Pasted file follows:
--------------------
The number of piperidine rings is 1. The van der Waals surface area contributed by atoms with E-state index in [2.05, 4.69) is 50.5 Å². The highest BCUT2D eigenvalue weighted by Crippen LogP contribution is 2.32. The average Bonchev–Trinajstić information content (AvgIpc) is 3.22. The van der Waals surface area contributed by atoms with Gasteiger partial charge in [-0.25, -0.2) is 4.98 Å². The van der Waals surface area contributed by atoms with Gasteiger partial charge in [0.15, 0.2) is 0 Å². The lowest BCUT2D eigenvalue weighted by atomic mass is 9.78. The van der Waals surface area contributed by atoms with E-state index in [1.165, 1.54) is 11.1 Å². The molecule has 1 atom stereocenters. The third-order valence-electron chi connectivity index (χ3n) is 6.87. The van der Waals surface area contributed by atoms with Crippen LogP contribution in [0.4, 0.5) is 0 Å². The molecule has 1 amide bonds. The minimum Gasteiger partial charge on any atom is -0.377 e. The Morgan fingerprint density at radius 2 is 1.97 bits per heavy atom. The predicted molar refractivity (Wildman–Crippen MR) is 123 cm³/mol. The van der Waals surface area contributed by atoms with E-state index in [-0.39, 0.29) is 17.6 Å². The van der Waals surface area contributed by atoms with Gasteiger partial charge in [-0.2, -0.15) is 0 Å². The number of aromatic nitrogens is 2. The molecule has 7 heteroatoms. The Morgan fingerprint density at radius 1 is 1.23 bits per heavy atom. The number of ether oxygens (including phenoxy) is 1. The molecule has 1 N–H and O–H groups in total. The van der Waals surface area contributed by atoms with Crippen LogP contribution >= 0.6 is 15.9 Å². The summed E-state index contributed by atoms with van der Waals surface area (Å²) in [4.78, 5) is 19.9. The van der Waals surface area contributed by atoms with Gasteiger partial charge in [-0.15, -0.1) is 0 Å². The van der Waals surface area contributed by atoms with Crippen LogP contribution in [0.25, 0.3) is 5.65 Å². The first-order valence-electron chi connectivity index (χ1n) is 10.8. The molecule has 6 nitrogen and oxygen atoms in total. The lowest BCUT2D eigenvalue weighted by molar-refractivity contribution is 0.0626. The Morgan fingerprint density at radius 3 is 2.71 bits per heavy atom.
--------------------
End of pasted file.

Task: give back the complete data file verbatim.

The number of piperidine rings is 1. The van der Waals surface area contributed by atoms with E-state index in [2.05, 4.69) is 50.5 Å². The highest BCUT2D eigenvalue weighted by Crippen LogP contribution is 2.32. The average Bonchev–Trinajstić information content (AvgIpc) is 3.22. The van der Waals surface area contributed by atoms with Gasteiger partial charge in [-0.25, -0.2) is 4.98 Å². The van der Waals surface area contributed by atoms with Gasteiger partial charge in [0.15, 0.2) is 0 Å². The lowest BCUT2D eigenvalue weighted by atomic mass is 9.78. The van der Waals surface area contributed by atoms with E-state index in [1.165, 1.54) is 11.1 Å². The molecule has 1 atom stereocenters. The third-order valence-electron chi connectivity index (χ3n) is 6.87. The van der Waals surface area contributed by atoms with Crippen LogP contribution in [0.4, 0.5) is 0 Å². The molecule has 1 amide bonds. The minimum Gasteiger partial charge on any atom is -0.377 e. The Morgan fingerprint density at radius 2 is 1.97 bits per heavy atom. The predicted molar refractivity (Wildman–Crippen MR) is 123 cm³/mol. The van der Waals surface area contributed by atoms with E-state index in [-0.39, 0.29) is 17.6 Å². The van der Waals surface area contributed by atoms with Gasteiger partial charge in [-0.2, -0.15) is 0 Å². The number of aromatic nitrogens is 2. The molecule has 7 heteroatoms. The Morgan fingerprint density at radius 1 is 1.23 bits per heavy atom. The number of ether oxygens (including phenoxy) is 1. The molecule has 1 N–H and O–H groups in total. The van der Waals surface area contributed by atoms with Crippen LogP contribution >= 0.6 is 15.9 Å². The summed E-state index contributed by atoms with van der Waals surface area (Å²) in [4.78, 5) is 19.9. The van der Waals surface area contributed by atoms with Gasteiger partial charge in [-0.15, -0.1) is 0 Å². The van der Waals surface area contributed by atoms with Crippen LogP contribution in [0.25, 0.3) is 5.65 Å². The first-order valence-electron chi connectivity index (χ1n) is 10.8. The molecule has 6 nitrogen and oxygen atoms in total. The lowest BCUT2D eigenvalue weighted by molar-refractivity contribution is 0.0626. The Morgan fingerprint density at radius 3 is 2.71 bits per heavy atom.